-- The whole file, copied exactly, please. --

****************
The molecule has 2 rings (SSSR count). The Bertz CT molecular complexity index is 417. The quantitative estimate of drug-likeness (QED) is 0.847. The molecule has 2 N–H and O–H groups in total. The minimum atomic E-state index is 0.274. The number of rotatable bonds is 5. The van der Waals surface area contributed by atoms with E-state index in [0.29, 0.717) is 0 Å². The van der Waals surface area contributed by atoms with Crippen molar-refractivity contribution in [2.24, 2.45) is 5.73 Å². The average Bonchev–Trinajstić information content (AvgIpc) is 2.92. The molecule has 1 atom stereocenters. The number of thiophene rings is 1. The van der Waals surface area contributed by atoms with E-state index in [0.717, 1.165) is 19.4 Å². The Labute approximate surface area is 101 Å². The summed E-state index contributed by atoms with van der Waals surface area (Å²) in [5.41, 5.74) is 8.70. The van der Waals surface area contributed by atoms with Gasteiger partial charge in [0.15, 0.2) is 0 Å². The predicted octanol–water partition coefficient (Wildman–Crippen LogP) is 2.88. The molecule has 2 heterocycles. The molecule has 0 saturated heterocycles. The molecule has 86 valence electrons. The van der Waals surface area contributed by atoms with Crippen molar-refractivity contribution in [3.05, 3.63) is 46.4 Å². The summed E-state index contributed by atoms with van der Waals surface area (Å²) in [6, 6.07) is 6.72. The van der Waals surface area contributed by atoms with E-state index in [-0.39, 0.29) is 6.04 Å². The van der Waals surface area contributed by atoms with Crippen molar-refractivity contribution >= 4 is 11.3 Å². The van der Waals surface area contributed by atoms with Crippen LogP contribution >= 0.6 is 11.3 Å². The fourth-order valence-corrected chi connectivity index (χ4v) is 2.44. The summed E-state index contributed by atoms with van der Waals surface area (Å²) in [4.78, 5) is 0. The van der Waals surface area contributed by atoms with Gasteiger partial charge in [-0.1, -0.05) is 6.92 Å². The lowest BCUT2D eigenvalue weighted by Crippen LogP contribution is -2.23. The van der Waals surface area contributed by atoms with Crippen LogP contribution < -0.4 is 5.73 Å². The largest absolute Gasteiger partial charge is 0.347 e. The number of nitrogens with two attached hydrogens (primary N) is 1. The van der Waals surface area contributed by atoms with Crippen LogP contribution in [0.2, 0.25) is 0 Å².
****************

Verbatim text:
The molecule has 2 rings (SSSR count). The Bertz CT molecular complexity index is 417. The quantitative estimate of drug-likeness (QED) is 0.847. The molecule has 2 N–H and O–H groups in total. The minimum atomic E-state index is 0.274. The number of rotatable bonds is 5. The van der Waals surface area contributed by atoms with E-state index in [0.29, 0.717) is 0 Å². The van der Waals surface area contributed by atoms with Crippen molar-refractivity contribution in [2.24, 2.45) is 5.73 Å². The average Bonchev–Trinajstić information content (AvgIpc) is 2.92. The molecule has 1 atom stereocenters. The number of thiophene rings is 1. The van der Waals surface area contributed by atoms with E-state index in [0.717, 1.165) is 19.4 Å². The Labute approximate surface area is 101 Å². The summed E-state index contributed by atoms with van der Waals surface area (Å²) in [5.41, 5.74) is 8.70. The van der Waals surface area contributed by atoms with Gasteiger partial charge in [0.15, 0.2) is 0 Å². The predicted octanol–water partition coefficient (Wildman–Crippen LogP) is 2.88. The molecule has 2 heterocycles. The molecule has 0 saturated heterocycles. The molecule has 86 valence electrons. The van der Waals surface area contributed by atoms with Crippen molar-refractivity contribution in [3.05, 3.63) is 46.4 Å². The summed E-state index contributed by atoms with van der Waals surface area (Å²) in [6, 6.07) is 6.72. The van der Waals surface area contributed by atoms with E-state index in [-0.39, 0.29) is 6.04 Å². The van der Waals surface area contributed by atoms with Crippen molar-refractivity contribution >= 4 is 11.3 Å². The van der Waals surface area contributed by atoms with Crippen LogP contribution >= 0.6 is 11.3 Å². The fourth-order valence-corrected chi connectivity index (χ4v) is 2.44. The summed E-state index contributed by atoms with van der Waals surface area (Å²) in [4.78, 5) is 0. The van der Waals surface area contributed by atoms with Gasteiger partial charge in [-0.1, -0.05) is 6.92 Å². The lowest BCUT2D eigenvalue weighted by Crippen LogP contribution is -2.23. The van der Waals surface area contributed by atoms with Crippen LogP contribution < -0.4 is 5.73 Å². The largest absolute Gasteiger partial charge is 0.347 e. The number of nitrogens with two attached hydrogens (primary N) is 1. The van der Waals surface area contributed by atoms with Crippen LogP contribution in [0.2, 0.25) is 0 Å².